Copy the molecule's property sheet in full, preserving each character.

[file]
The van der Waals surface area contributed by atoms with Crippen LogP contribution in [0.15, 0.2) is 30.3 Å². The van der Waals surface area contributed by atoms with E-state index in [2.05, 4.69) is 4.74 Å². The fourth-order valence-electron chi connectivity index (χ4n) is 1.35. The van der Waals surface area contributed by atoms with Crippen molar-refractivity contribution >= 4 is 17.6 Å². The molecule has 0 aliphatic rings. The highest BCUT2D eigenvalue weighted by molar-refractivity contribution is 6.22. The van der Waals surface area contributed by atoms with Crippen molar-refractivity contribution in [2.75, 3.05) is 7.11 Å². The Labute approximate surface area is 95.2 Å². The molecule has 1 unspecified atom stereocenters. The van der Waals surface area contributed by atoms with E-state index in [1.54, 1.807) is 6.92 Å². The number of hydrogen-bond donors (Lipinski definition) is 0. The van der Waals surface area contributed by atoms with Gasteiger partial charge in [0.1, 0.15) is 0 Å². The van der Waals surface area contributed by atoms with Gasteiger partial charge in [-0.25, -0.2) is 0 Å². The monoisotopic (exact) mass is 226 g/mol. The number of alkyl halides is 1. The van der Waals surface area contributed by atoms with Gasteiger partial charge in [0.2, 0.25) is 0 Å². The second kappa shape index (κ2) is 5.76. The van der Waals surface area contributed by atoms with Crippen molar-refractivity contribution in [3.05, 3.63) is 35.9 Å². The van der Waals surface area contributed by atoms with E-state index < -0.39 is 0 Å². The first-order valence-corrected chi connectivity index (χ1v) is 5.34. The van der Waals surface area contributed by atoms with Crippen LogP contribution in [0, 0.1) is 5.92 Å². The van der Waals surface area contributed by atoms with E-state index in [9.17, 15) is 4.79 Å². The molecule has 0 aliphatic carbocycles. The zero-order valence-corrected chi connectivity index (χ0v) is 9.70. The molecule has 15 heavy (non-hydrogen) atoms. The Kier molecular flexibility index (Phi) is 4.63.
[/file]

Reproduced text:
The van der Waals surface area contributed by atoms with Crippen LogP contribution in [0.15, 0.2) is 30.3 Å². The van der Waals surface area contributed by atoms with E-state index in [2.05, 4.69) is 4.74 Å². The fourth-order valence-electron chi connectivity index (χ4n) is 1.35. The van der Waals surface area contributed by atoms with Crippen molar-refractivity contribution >= 4 is 17.6 Å². The molecule has 0 aliphatic rings. The highest BCUT2D eigenvalue weighted by molar-refractivity contribution is 6.22. The van der Waals surface area contributed by atoms with Crippen molar-refractivity contribution in [2.75, 3.05) is 7.11 Å². The Labute approximate surface area is 95.2 Å². The molecule has 1 unspecified atom stereocenters. The van der Waals surface area contributed by atoms with E-state index in [1.54, 1.807) is 6.92 Å². The number of hydrogen-bond donors (Lipinski definition) is 0. The van der Waals surface area contributed by atoms with Gasteiger partial charge in [0.1, 0.15) is 0 Å². The van der Waals surface area contributed by atoms with Gasteiger partial charge in [-0.25, -0.2) is 0 Å². The monoisotopic (exact) mass is 226 g/mol. The number of alkyl halides is 1. The van der Waals surface area contributed by atoms with Gasteiger partial charge in [0.2, 0.25) is 0 Å². The second kappa shape index (κ2) is 5.76. The van der Waals surface area contributed by atoms with Crippen molar-refractivity contribution in [3.05, 3.63) is 35.9 Å². The van der Waals surface area contributed by atoms with E-state index < -0.39 is 0 Å². The first-order valence-corrected chi connectivity index (χ1v) is 5.34. The van der Waals surface area contributed by atoms with Crippen LogP contribution in [0, 0.1) is 5.92 Å². The van der Waals surface area contributed by atoms with E-state index in [9.17, 15) is 4.79 Å². The molecule has 0 aliphatic carbocycles. The zero-order valence-corrected chi connectivity index (χ0v) is 9.70. The molecule has 15 heavy (non-hydrogen) atoms. The Kier molecular flexibility index (Phi) is 4.63.